Enjoy a trip courtesy of The Acid, without actually having to eat the cardboard. Woozy, disconcerting soundscapes are created through a concoction of Justin Vernon-like vocals, experimental electronica and inimitable instrumentation.
Initially shrouded in mystery, the genre-less band released their debut self-titled EP with a distinct lack of information regarding their identities, wanting their music to speak for itself. Now the truth’s out – The Acid are three artists from three continents, forming this unique musical collaboration.
One drop Brighton, one drop California, one drop Australia – The Acid were creating their sound anonymously, now we’re glad to put some faces to the name.
Comprised of Brighton-based DJ and producer Adam Freeland, Californian producer and composer Steve Nalepa and Australian artist and producer Ry X, The Acid use their individual talents to build their musical production into a crescendo of exhilaration and originality, regardless of whether we know their names or not.
Alone, Ry X (born Ry Cuming in Angourie, New South Wales) makes lush, indie folk arrangements that can be compared to that of Bon Iver and Fleet Foxes, but together, the trio produce a magnetic expression of darkness and freedom. The Acid’s four-track, self-titled EP released mid last year is a hypnotic, genre-defying collection of minimalistic, understated electronic beats which showcase Ry X’s compelling vocals assisted by Freeland and Nalepa’s impressive production capabilities.
Opening track Animal is subtly reminiscent of Matt Corby’s highly rotated Brother, where The Acid’s warped, out of this world aesthetic replaces the soaring, melismatic wails of the indie folk heavyweight. Heavy basslines pervade the track spasmodically, like a spaceship zooming off then docking back at its station. After listening to the mesmerising and wholly consuming lead single Basic Instinct, you might need to actually come up for air. Eerie oohs and ahhs are offset by buzzing instrumentation, stripped back percussion and gentle acoustic guitar which progresses into a heavy distortion mid way.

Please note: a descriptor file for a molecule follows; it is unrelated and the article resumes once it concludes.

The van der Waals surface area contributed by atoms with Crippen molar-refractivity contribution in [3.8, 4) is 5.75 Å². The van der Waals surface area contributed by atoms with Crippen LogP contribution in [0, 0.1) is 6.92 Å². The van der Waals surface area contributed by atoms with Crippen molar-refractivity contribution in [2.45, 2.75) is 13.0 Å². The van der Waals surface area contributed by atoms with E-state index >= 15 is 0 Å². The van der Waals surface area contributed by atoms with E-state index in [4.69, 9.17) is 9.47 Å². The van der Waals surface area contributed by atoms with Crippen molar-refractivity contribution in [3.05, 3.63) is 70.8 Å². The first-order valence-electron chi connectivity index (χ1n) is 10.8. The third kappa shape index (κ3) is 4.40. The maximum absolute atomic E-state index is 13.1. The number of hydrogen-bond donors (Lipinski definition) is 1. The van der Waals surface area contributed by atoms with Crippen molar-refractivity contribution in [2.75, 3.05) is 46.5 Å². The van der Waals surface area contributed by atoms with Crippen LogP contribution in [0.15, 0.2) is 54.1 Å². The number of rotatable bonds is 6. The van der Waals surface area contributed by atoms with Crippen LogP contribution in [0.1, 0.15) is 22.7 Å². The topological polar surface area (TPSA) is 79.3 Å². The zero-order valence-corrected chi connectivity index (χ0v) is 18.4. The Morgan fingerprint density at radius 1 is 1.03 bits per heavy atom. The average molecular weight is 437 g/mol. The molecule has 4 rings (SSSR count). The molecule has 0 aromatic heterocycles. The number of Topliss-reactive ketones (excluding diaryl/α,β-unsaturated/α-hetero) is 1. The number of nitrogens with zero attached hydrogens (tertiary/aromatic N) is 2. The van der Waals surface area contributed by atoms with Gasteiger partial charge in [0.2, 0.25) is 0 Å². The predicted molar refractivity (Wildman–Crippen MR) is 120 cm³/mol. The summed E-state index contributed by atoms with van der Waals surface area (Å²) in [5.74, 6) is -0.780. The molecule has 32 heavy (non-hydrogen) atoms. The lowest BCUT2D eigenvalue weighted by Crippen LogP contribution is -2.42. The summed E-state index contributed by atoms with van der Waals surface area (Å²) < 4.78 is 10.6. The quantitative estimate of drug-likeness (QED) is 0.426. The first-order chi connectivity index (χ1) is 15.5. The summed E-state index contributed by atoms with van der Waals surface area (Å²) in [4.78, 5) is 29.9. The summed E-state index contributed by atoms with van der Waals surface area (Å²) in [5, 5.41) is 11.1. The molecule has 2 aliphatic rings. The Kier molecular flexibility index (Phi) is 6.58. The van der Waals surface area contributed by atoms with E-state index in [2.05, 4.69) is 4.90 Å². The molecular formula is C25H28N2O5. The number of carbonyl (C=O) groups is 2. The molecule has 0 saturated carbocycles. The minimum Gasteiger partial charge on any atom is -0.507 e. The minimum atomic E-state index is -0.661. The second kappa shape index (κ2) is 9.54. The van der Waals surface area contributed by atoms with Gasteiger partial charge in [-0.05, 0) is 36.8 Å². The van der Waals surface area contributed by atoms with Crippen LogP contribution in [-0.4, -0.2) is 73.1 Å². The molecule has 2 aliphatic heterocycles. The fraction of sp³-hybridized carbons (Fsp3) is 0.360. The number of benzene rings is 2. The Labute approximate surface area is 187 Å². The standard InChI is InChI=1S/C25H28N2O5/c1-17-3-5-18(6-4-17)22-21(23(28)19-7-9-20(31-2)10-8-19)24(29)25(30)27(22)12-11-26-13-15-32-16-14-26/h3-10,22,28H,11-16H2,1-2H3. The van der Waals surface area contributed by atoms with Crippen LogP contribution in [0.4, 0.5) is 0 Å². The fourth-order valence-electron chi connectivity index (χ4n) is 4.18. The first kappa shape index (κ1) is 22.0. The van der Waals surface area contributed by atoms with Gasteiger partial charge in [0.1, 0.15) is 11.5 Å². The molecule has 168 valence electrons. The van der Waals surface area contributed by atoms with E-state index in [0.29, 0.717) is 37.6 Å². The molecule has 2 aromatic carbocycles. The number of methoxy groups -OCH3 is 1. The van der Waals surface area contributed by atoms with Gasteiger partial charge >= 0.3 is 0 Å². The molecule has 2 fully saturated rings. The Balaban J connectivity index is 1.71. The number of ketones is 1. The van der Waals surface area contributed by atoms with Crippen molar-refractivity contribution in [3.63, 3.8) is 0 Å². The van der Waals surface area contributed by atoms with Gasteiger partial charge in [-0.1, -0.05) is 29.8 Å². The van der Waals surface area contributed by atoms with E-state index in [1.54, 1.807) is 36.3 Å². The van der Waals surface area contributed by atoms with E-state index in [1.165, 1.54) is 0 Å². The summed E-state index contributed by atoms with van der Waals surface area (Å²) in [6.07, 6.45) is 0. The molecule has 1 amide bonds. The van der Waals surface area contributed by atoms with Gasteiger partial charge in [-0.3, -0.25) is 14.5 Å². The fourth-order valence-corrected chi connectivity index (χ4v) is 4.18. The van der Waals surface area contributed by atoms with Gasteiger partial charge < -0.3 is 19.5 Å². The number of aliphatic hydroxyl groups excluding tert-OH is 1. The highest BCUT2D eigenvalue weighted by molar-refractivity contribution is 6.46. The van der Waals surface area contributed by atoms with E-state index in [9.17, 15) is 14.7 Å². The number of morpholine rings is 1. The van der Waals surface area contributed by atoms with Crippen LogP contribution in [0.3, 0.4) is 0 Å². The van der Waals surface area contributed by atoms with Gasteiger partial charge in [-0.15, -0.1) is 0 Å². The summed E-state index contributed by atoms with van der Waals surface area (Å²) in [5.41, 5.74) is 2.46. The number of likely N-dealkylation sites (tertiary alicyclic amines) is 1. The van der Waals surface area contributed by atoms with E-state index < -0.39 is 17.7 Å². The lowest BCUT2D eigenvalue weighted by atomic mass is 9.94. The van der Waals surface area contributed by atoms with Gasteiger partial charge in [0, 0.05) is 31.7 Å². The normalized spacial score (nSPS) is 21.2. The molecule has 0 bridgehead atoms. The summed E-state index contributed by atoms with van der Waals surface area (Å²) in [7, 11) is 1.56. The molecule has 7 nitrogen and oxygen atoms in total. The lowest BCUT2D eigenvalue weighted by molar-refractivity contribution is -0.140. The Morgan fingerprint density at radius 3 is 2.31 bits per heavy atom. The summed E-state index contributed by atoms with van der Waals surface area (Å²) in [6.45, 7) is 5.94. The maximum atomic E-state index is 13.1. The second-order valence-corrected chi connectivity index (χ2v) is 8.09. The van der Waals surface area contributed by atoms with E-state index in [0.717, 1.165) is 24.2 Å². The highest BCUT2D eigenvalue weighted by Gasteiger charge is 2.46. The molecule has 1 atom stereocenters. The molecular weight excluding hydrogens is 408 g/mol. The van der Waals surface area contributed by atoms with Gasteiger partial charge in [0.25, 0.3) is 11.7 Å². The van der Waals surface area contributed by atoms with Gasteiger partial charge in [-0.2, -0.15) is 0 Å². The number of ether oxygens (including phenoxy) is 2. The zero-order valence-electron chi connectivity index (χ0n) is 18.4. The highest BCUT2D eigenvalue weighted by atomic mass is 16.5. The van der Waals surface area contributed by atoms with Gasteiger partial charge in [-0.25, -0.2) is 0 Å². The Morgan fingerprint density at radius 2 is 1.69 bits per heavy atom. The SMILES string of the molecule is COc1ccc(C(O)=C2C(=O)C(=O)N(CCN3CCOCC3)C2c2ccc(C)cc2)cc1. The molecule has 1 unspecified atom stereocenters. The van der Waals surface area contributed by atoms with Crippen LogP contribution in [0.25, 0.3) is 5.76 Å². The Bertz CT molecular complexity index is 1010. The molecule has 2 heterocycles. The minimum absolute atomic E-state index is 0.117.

Fame offers a fuller, lighter sound as bouncing synths dance around Ry X’s falsetto croon and a steadily building rhythmic club-like beat. From the foreboding opening of Tumbling Lights, it’s clear that these uniquely textured soundscapes have never before been ventured. Ostensibly disparate sounds – tinkling xylophone amidst an electronic staticy buzz, recordings of street noise, birds cooing – are discrete auditory experiences merged into a cohesive whole. The distortion, beat pulses and drawn-out drones crescendo until about two and a half minutes in, when the bass-laden synth line kicks in and Ry X’s vocals embark on their cosmic, acidic voyage.
Latest offering Creeper is the first single from The Acid’s forthcoming debut album Liminal. Ominous and predatory, the Gesaffelstein-style track navigates its way through pulsating synths, sporadic vocals and frenetic bursts of dark percussion. The forcefully confronting combination kind of scares me, but it’s the same weirdly satisfying fear you feel after watching a really good horror movie. If you’ve got the cash to head over to Europe for a show, you can catch The Acid in June across UK, Belgium, France, Germany and Holland.
The Acid’s upcoming debut album Liminal is out June 2nd through Infectious/Liberator. Preorder the album on iTunes for a free download of Creeper.
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